To envision what these markers might look like in the months and years ahead, tour conductors and site hosts use posters to help guests better understand the people and places involved at the various sites. To see short presentation with one of these graphic illustrations, go to
Another of these graphic illustrations is shown here below.
Guests are guided by community historians who serve as conductors in association with the program sponsor: the African American Historical Society of South Central Pennsylvania, in collaboration with Crispus Attucks Community Center of Lancaster.
Proceeds from the tours benefit the program activities of the African American Historical Society.
This series of tours has been organized to provide guide training for community residents who have an interest in local history. When engaged as regular tour conductors, these guides may receive stipends for their participation.
These tours are an expansion of the existing tours conducted from the Visitor Center by Historic Lancaster Walking Tours, a volunteer-supported service that has been in operation since 1976.
Working with the African American Historical Society of South Central Pennsylvania on this heritage tourism program, in addition to Crispus Attucks and Historic Lancaster Walking Tours are the following supporters and collaborators: Thaddeus Stevens College of Technology; LancasterHistory.org; City of Lancaster Office of Promotion; Shreiner-Concord Cemetery Foundation; and the Lancaster Mennonite Historical Society.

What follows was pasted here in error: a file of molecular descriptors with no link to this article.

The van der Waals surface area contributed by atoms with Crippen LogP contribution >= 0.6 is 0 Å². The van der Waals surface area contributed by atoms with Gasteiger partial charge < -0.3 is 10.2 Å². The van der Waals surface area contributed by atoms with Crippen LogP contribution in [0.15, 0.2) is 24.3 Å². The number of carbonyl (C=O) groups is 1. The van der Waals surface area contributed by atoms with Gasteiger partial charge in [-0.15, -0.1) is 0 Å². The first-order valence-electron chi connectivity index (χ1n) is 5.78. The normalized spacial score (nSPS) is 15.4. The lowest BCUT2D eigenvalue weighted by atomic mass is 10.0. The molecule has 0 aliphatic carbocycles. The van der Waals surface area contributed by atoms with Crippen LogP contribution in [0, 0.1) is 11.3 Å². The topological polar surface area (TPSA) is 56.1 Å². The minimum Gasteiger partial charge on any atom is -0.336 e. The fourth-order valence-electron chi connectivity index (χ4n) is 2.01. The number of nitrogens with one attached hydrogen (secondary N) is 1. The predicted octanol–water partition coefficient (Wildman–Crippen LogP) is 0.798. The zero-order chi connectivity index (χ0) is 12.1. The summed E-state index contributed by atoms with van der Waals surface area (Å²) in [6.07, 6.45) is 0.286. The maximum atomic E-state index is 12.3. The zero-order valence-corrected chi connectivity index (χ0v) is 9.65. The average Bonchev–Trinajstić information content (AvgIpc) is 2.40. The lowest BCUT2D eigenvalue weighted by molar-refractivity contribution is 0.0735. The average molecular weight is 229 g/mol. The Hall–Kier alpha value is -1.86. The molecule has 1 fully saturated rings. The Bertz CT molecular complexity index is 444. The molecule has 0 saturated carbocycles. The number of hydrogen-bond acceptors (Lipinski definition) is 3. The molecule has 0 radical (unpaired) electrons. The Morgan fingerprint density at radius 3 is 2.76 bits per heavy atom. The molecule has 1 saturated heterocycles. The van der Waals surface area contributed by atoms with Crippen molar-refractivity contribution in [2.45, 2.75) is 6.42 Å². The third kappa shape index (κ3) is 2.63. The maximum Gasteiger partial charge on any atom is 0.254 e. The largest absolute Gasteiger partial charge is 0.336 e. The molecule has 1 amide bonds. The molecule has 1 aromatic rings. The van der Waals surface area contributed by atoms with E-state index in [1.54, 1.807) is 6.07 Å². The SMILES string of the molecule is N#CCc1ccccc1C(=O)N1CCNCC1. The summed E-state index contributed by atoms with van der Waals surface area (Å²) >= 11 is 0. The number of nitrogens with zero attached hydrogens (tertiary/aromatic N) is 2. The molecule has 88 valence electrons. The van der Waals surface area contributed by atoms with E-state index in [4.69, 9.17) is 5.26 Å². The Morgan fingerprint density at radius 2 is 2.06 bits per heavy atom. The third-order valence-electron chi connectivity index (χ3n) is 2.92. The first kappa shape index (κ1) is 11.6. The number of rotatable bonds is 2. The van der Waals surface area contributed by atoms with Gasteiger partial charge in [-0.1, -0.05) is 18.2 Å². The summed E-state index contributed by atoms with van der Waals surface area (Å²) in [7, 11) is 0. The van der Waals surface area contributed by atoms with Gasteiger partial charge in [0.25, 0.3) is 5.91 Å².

Tour sites and background information:
Tours start at City of Lancaster Visitor Center, 38 Penn Square. Generally tours will be conducted in groups of 10 to 15 guests, depending on volume. Here are some of the featured tour sites.
1) Black Businesses on Penn Square
On the threshold of the Civil War numerous black-owned businesses were active on and near this square, with many owners involved in public affairs. In the City’s 1859 Business Directory, there were 16 barbers in Downtown Lancaster, nine of whom were of African descent.
2) Thaddeus Stevens & Lydia Smith Home, 45 & 47 South Queen Street
Stevens was a leader of Radical Republicans during the Civil War who pressed for equal rights for African Americans. Lydia Hamilton Smith, a woman of color, was Stevens’ property manager and political confidante, both here and in Washington D.C. Oral tradition has long held their support for freedom seekers on the Underground Railroad. Their property, along with the adjacent Kleiss Tavern (now within Lancaster County Convention Center), was verified in 2011 as an authentic Underground Railroad safe house, circa 1850.
3) Trinity Lutheran Church, Duke at Mifflin Street
An early house of worship in City of Lancaster; ministered to free persons of color and the formerly enslaved. Rev. Christian Endress gave the dedicatory sermon at the African Church (today’s Bethel A.M.E.), February 1821.
4) Lancaster County Courthouse, corner of King and Duke Streets
Site of Thaddeus Stevens’ famous speech on Reconstruction, 1865.
5) Rauch and Boston are spies for Thaddeus Stevens
The secret work of Edward H. Rauch (1820-1902) and Robert Boston (circa 1814-1888) illustrate how the Underground Railroad Movement operated across racial lines. Rauch, a white employee of the County Courts, and Boston, an African-American barber whose shop was near the Court House, were spies for Stevens. They gathered intelligence about the activities of the notorious slave catcher, George Hughes, who operated from an office in the first block of East King Street. opposite the County Court House near present day Annie Baileys.